While there is no cure for Alzheimer’s, studies have shown that eating a healthy diet may reduce symptoms and slow the progression of the disease. Many seniors with Alzheimer’s don’t follow a healthy diet, and some may stop eating completely. If your senior loved one has Alzheimer’s disease, here are a few things you can do to get him or her to eat healthier foods more frequently.
1. Be Positive
Taking care of a loved one with Alzheimer’s disease can be frustrating at times, especially when you can’t motivate him or her to eat healthy foods. You need to stay positive and calm during meal and snack times. Berating or yelling at your loved one will add stress to the situation and may result in him or her not eating at all. Stay positive, say good things about the healthy food after you’ve eaten it yourself, and praise your loved one when he or she finishes eating.
If your senior loved one has been diagnosed with a serious condition and needs help with tasks like meal prep, transportation, bathing, and grooming, reach out to Home Care Assistance, a leading provider of home care Prescott, AZ, families can trust. We also offer comprehensive care for seniors with dementia, Alzheimer’s, and Parkinson’s.
2. Make Mealtime Convenient
One reason seniors with Alzheimer’s disease don’t eat a healthy diet is because they simply don’t have access to it. Make sure your loved one has plenty of healthy and convenient snacks on hand at all times. Many seniors with Alzheimer’s have a difficult time using silverware, so nuts, fruits, yogurt, and raw vegetable sticks are great to keep in the fridge or pantry. When your loved one is hungry, he or she can grab a healthy snack without having to worry about chopping or cooking it.
3. Focus on Favorites
If there is a particular dish your loved one enjoys more than others, don’t be afraid to serve it multiple times a week. Your loved one may never even realize it’s a healthy food if it’s something he or she truly enjoys.
4. Mix Up Some Milkshakes
Many seniors enjoy milkshakes. Try mixing up a tasty milkshake or fruit smoothie when your loved one doesn’t want to eat a normal meal. Add protein powder, vegetables, and other items to ensure the milkshake is packed with nutrients.
Preparing nutritious meals can be a challenging task for family caregivers, especially if they have other tasks to tend to. If you are the primary caregiver for a senior loved one in Prescott, respite care is available when you need time away from your important caregiving duties. At Home Care Assistance, our respite caregivers are available 24 hours a day, 7 days a week to help your loved one manage everyday tasks in the comfort of home while you have the chance to take a much-needed break.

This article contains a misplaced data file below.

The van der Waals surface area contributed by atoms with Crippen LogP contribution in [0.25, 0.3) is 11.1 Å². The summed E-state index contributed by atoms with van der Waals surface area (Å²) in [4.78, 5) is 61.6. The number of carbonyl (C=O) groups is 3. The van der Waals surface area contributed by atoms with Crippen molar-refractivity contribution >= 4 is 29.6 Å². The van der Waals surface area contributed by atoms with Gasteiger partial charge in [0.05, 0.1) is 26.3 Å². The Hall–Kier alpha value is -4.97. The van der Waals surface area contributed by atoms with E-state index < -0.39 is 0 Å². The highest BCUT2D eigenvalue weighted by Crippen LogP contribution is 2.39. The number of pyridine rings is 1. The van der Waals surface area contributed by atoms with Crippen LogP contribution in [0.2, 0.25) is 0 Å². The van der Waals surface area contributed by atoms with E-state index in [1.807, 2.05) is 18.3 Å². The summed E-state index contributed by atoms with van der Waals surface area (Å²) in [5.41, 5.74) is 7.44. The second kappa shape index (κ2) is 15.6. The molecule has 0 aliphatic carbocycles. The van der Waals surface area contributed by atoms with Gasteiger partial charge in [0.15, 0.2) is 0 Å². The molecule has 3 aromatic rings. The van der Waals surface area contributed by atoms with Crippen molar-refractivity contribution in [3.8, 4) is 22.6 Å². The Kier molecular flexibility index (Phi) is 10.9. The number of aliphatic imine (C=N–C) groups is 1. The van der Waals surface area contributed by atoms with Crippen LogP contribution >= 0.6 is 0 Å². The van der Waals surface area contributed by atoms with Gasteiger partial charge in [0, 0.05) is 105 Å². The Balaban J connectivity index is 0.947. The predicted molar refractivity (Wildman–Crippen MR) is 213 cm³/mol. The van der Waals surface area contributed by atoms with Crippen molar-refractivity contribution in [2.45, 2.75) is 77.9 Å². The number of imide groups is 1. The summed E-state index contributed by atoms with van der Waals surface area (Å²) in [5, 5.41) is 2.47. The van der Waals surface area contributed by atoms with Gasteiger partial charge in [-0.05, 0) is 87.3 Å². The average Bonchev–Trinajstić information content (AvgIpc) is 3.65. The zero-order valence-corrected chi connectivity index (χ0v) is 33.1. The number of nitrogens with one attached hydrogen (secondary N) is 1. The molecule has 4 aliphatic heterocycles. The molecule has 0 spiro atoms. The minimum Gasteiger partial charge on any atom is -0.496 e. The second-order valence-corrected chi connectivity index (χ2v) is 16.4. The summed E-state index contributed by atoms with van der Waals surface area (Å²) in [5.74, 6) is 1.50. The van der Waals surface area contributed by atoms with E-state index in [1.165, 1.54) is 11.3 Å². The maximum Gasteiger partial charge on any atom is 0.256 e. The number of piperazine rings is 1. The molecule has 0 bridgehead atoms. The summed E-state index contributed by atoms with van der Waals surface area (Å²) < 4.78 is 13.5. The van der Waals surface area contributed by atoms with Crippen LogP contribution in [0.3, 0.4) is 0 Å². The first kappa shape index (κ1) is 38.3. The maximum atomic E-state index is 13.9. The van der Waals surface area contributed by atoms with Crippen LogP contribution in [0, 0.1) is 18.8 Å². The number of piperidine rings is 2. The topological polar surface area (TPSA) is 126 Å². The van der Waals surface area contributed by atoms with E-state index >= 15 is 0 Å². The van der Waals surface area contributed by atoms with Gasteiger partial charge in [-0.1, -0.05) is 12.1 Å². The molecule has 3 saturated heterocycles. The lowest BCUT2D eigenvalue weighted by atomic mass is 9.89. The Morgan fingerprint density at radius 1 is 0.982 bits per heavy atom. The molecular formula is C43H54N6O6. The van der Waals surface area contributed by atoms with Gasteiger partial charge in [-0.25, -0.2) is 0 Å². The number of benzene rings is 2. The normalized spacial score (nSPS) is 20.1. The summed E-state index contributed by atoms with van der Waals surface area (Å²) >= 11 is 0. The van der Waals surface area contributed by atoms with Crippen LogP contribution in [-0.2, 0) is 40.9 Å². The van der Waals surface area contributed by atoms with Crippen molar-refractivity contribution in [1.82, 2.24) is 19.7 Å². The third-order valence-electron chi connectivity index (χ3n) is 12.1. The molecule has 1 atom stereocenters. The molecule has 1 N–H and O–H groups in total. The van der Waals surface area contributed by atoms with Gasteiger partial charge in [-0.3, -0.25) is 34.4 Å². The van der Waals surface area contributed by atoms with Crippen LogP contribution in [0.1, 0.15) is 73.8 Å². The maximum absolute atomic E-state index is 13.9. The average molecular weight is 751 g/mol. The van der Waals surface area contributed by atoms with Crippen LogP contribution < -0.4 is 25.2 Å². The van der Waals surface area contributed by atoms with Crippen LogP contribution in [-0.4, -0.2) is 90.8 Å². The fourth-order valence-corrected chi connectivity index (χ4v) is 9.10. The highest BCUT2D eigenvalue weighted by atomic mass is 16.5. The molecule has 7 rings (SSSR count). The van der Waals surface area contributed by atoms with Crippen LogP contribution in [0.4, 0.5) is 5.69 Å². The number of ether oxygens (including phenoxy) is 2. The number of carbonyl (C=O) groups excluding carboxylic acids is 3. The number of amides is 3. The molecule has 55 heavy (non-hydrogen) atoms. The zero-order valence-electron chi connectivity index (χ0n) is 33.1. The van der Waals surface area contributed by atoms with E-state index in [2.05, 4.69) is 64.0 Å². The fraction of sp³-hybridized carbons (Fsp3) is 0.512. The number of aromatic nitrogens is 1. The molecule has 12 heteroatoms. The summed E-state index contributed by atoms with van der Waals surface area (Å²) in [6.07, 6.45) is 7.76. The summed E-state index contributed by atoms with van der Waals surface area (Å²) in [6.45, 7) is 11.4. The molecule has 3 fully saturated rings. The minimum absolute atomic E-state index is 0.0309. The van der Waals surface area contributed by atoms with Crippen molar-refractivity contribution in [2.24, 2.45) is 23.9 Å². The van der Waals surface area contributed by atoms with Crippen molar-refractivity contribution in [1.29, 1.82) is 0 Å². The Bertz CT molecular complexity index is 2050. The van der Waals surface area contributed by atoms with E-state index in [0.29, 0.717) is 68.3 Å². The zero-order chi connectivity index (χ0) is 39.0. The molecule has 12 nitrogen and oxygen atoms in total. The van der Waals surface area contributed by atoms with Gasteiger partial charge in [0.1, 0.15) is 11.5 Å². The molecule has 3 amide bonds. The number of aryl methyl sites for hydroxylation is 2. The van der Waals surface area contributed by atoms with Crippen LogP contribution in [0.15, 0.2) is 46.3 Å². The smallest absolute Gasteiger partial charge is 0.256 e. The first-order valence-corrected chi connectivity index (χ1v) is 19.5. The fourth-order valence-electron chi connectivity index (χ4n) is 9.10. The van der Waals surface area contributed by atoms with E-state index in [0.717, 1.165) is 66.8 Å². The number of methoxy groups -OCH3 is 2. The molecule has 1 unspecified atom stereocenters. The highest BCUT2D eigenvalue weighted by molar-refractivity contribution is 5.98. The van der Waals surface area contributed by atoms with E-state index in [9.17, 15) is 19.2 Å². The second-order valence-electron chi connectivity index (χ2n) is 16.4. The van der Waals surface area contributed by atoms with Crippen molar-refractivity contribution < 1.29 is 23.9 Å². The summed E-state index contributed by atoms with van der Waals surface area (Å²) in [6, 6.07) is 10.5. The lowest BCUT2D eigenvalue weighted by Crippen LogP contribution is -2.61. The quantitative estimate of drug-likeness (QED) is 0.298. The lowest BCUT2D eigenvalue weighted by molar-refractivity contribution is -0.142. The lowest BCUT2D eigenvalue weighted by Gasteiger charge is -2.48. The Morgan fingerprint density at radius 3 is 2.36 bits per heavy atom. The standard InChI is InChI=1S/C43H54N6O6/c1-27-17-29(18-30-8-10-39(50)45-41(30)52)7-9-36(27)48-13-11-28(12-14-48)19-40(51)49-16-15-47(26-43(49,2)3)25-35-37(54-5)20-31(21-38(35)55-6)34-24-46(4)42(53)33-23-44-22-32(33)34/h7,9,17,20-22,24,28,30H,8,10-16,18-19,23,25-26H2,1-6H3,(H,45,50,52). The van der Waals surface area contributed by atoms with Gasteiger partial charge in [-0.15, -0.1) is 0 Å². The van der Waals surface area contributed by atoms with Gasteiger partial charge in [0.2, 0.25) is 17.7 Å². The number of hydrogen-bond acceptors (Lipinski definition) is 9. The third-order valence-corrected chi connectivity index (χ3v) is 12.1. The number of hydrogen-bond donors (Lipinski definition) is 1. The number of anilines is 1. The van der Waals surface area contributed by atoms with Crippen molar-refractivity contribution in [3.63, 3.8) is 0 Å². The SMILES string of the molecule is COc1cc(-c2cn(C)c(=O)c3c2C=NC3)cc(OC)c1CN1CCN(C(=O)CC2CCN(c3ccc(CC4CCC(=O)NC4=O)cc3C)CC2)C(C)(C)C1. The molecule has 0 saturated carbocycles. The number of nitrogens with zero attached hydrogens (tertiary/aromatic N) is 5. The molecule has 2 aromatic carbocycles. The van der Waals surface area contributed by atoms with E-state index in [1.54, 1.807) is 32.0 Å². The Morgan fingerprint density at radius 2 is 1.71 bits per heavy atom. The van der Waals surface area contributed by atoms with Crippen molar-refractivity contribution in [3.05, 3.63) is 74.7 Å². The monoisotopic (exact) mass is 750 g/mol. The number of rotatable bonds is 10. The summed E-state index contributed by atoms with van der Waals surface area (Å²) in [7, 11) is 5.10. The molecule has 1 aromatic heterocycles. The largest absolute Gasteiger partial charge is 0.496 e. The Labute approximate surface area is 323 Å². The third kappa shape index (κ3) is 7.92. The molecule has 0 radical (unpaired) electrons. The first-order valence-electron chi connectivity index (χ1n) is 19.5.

5. Serve Small, Simple Meals
Too many choices often overwhelm a person with Alzheimer’s, which can lead to confusion and frustration and other reasons not to eat. Instead of fixing two or three big meals, try serving five or six small healthy dishes over the course of the day. Encouraging your loved one to take a few bites of a healthy meal several times a day may be easier than setting a large plate in front of him or her.
6. Stick to a Schedule
Serving meals and snacks at the same time each day may help your loved one eat more healthy foods. Older people typically lose their sense of smell and appetite, and Alzheimer’s disease can make things worse. Memory issues associated with the medical condition can make seniors forget mealtimes. If your loved one eats at the same time each day, it becomes a habit, so he or she may be expecting a healthy vegetable dish every day at 1pm or oatmeal at breakfast.
If your elderly loved one is living with a serious medical condition and needs help managing the tasks of daily living, reach out to Home Care Assistance, a Prescott senior care agency you can trust. Our caregivers are available 24/7, there are no hidden fees in our contracts, and we offer a 100% satisfaction guarantee on all of our in-home care services. To create a comprehensive in-home care plan for your elderly loved one, call us at 928-771-0105 today.